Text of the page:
The global methane budget (in teragrams of methane per year) for the year 2017, based on top-down methods for natural sources and sinks (green), anthropogenic sources (orange), and mixed natural and anthropogenic sources (hatched orange-green for ‘biomass and biofuel burning’). Image: Jackson et al. (2020)

Overall, top-down estimates suggest that the world emitted 596m tonnes of methane in 2017. This is 50m tonnes, or 9%, higher than the average recorded over 2000-06.

There is an approximate 60-40 split between human-caused and natural sources of methane emissions, the paper says, but “anthropogenic sources are estimated to contribute almost all of the additional methane emitted to the atmosphere for 2017”. The paper adds:

“Agriculture and waste contributed 60% of this increase and fossil fuels the remaining 40%, with a slight decrease estimated for biomass and biofuel burning.”

Methane sinks have also increased, the paper notes – from around 546bn tonnes in 2000-06 to 571bn in 2017. Methane stays in the atmosphere for an average of nine years and it is typically destroyed through chemical reactions that produce CO2 and water. A relatively small portion is also consumed by bacteria in soils.

Sectors and regions

Three regions – Africa and the Middle East, China, and South Asia and Oceania – saw the largest increase in methane emissions, the researchers say. Each saw emissions jump by 10-15m tonnes between the 2000-06 average and 2017.

The next largest was an increase of 5.0-6.7m tonnes in North America, the budget shows, which was mostly driven by an increase of 4.4-5.1m tonnes in the US.

In contrast, Europe saw a small decline in emissions of around 1.6-4.3m tonnes – mostly because of fewer emissions from agriculture.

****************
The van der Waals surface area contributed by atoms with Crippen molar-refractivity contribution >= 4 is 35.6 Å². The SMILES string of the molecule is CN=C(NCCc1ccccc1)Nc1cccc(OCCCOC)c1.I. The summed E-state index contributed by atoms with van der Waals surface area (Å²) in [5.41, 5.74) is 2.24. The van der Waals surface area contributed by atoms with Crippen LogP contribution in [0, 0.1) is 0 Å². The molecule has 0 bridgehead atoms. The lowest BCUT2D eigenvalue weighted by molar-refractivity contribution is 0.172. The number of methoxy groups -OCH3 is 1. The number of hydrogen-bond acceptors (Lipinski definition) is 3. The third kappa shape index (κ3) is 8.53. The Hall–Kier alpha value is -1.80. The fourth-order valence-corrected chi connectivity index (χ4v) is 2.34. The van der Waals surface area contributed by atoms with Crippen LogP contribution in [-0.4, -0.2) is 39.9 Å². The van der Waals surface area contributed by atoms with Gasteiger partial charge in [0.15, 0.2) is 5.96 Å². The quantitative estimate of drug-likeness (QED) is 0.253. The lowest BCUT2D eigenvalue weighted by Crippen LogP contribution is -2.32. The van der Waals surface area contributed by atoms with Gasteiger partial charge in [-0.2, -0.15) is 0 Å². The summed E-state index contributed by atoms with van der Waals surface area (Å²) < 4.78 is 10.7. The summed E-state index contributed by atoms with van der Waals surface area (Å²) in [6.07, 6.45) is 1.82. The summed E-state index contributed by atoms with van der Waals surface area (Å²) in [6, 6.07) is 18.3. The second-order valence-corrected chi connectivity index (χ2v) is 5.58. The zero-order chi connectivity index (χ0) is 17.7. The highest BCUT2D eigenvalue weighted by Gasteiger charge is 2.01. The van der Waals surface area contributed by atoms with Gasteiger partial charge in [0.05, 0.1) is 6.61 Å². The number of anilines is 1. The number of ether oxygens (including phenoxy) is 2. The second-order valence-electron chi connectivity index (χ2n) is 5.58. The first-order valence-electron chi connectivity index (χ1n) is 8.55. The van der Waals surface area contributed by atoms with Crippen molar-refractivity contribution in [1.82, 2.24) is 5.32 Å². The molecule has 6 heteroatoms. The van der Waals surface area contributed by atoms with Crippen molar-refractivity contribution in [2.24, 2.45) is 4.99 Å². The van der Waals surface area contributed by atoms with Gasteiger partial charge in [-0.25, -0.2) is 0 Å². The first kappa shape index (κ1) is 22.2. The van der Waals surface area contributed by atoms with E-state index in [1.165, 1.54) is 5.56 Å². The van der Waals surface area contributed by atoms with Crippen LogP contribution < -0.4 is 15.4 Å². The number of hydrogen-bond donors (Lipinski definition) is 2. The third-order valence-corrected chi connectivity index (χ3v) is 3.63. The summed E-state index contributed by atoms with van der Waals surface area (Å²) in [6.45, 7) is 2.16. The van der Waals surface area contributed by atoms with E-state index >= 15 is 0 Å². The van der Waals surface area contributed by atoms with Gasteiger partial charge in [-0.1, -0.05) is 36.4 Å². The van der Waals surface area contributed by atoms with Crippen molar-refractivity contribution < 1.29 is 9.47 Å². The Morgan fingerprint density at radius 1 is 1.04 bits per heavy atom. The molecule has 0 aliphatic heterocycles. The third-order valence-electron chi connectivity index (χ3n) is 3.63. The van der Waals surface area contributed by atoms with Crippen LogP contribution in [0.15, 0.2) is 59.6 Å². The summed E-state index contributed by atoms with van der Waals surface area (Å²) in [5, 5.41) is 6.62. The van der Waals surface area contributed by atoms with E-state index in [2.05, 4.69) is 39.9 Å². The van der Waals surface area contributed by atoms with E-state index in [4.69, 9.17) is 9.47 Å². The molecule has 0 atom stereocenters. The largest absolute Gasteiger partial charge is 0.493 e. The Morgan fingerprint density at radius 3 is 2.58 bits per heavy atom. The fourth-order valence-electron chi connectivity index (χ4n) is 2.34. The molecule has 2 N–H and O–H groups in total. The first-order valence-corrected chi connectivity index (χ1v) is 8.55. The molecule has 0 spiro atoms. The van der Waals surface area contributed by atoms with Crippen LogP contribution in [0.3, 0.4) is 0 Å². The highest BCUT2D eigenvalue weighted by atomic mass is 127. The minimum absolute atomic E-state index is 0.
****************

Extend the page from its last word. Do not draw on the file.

This bucks the trend seen elsewhere, with increases in agricultural emissions the predominant cause for higher total emissions in Africa and South Asia and Oceania.

For fossil fuels, the largest increase in methane emissions – 5-12bn tonnes – was recorded in China, with North America, Africa, and South Asia and Oceania seeing increases of 4-6m tonnes. Fossil fuel-related methane emissions in the US increased 3.4-4.0m tonnes.

(Recent research has shown that methane emissions from fossil fuels have been “severely underestimated”.)

The figure below shows total methane emissions for 2017 by region, source and category. The darkness of the orange shading indicates the size of emissions from each region, while the overlying pie charts show the breakdown of emissions by category. The additional pie charts to the right of the map show the emissions by latitude.

Methane emissions (in teragrams of methane per year) by region, source category, and latitude. The mean estimates shown are based on the ensemble of top-down inversion models described in Saunois et al (2020).